Catch-22 in Europe

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Catch-22 in Europe

Germany’s push for a European army gives France and Poland the jitters.

It’s been interesting to watch Germany’s return from being the pariah of Europe 50 years ago to a nation now given international respect as a heavyweight on the international scene.

The fractured, penitent society, split asunder by the Berlin Wall, has been transformed, after the Wall fell in November 1989, into a unified, economically powerful nation with significant global influence.

The Trumpet has been observing and reporting on this phenomenon for the past 18 years. Prior to that, Herbert Armstrong had tenaciously prophesied its future reality from the time of Nazi Germany’s defeat in 1945 right up to the point of his death on Jan. 16, 1986.

Mr. Armstrong did not live to see the inerrant Bible prophecies that forecast Germany’s revival to lead a literal resurrection of the Holy Roman Empire come to fruition. Now, even some of the very words he used to describe the revival of Germany and the final resurrection of the Holy Roman Empire are being used by secular commentators to describe the emerging globalist EU giant, under the powerful political motor of a united Germany.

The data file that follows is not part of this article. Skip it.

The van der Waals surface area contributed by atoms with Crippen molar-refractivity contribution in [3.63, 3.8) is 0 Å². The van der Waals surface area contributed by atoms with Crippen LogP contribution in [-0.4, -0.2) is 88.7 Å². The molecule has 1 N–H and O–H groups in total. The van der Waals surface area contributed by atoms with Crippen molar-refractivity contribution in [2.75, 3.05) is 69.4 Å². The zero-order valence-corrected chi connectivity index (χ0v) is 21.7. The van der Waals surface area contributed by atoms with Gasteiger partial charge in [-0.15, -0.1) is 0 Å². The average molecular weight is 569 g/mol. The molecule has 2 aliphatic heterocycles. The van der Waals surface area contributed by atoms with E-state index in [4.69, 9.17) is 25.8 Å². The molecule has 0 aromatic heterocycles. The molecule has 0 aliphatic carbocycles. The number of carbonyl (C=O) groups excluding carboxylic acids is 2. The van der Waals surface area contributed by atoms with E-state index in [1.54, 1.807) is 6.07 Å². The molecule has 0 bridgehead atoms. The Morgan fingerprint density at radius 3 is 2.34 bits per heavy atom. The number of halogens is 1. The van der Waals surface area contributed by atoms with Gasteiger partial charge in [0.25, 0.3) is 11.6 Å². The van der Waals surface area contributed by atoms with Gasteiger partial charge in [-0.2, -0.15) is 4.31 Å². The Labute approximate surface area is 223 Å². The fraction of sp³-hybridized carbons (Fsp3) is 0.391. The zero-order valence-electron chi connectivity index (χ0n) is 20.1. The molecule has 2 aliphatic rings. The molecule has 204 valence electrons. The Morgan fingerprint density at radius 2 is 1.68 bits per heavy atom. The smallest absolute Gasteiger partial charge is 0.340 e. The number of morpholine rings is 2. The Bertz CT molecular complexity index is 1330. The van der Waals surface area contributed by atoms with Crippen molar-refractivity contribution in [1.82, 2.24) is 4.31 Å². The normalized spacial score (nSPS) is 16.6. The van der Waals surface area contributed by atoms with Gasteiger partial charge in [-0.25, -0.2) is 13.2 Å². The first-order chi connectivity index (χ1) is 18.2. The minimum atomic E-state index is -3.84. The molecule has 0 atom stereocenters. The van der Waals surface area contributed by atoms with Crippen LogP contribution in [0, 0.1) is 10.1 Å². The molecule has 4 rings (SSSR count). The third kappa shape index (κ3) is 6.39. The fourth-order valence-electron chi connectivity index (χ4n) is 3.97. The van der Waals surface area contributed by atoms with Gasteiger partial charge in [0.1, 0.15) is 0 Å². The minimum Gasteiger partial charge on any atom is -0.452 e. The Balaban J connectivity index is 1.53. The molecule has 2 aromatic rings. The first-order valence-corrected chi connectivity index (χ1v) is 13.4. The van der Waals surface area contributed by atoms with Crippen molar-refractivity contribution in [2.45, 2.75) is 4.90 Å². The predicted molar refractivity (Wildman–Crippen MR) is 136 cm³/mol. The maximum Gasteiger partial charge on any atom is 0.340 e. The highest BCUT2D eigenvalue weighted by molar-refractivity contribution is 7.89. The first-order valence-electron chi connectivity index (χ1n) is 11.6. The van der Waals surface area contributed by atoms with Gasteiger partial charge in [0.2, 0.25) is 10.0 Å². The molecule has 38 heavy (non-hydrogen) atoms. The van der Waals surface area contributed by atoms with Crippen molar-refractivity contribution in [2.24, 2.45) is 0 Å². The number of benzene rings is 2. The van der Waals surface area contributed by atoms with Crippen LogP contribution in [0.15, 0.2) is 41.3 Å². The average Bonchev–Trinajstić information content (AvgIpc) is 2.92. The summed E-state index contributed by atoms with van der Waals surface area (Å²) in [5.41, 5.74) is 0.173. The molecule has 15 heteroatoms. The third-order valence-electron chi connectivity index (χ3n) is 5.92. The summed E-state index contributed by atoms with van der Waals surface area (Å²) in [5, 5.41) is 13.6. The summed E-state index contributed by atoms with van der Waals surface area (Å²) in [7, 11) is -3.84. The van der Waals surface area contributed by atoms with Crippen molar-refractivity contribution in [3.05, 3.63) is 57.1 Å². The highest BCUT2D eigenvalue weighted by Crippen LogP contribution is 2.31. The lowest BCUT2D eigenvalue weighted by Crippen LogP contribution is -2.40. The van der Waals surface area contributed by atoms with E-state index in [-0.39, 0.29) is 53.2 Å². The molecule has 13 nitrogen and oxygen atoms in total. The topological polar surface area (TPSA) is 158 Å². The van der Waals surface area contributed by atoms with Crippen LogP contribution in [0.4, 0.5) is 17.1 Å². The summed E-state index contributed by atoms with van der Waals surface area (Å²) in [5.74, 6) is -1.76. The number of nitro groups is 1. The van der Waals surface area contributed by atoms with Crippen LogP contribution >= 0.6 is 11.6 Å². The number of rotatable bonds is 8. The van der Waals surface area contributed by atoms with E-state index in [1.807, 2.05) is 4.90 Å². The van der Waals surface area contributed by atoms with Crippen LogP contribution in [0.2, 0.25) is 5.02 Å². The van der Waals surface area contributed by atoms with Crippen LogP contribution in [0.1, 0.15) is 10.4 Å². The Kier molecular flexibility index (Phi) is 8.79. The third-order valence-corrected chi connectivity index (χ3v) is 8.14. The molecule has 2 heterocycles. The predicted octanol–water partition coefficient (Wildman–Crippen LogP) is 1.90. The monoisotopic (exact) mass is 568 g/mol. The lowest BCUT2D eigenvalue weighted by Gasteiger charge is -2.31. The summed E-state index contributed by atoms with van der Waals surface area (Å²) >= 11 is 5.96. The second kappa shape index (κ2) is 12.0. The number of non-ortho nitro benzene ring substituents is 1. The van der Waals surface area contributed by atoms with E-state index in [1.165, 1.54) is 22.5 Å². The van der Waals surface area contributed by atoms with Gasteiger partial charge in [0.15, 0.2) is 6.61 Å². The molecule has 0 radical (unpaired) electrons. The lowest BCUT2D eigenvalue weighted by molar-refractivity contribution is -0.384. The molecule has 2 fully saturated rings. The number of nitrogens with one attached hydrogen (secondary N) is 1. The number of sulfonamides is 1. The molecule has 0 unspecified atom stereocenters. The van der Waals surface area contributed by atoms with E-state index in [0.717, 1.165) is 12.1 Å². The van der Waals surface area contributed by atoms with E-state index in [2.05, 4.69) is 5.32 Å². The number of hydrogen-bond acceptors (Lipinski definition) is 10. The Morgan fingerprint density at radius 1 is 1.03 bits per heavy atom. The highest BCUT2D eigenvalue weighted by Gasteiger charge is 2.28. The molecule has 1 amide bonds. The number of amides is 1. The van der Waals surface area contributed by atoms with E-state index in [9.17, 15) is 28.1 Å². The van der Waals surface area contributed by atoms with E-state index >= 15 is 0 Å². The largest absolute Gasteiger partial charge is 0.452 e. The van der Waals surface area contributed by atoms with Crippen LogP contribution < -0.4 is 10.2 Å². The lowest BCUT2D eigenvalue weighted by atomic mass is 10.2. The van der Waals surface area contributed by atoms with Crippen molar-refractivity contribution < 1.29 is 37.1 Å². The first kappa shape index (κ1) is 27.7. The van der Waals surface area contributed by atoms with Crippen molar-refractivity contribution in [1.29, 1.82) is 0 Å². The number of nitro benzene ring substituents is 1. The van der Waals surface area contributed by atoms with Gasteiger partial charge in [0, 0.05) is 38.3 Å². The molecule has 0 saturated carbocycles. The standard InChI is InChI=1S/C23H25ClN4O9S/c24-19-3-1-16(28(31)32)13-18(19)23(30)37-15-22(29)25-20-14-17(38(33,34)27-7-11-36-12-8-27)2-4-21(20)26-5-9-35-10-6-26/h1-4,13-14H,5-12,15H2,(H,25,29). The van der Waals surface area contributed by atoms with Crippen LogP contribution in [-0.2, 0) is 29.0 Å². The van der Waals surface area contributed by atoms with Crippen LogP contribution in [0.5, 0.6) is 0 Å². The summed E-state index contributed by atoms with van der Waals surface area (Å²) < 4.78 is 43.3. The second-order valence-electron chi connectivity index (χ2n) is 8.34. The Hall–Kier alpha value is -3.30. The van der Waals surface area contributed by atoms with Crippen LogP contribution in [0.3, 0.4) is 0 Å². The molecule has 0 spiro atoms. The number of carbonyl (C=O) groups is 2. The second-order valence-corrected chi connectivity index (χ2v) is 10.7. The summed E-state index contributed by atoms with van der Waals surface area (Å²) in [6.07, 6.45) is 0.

German PR

Germany united east and west under the chancellorship of Helmut Kohl. The nation was encouraged out of an almost-60-year mode of penitence for its massive military sins of World War ii under the pugnacious leadership of Chancellor Gerhard Schröder. Germany has since projected a softer, more feminine and benign image under the matronly leadership of Chancellor Angela Merkel.

Germany has received a mighty PR boost via massive media coverage over the past few years: The tremendous exposure given to the German Pope Benedict xvi during his election in 2005; the fifa World Cup of 2006; the 2007 50th anniversary celebrations of the Treaty of Rome held in Berlin coinciding with Merkel’s term as president of the EU. Germany is now one of the most popular of tourist destinations.

Symbolism counts for much in Germany. Thus, in order to break free of the psychological torment of the Nazi hair shirt the nation has worn for so long, over the past 10 years the government has enacted a number of symbolic gestures designed to remind the German people of their imperial heritage and historic ties.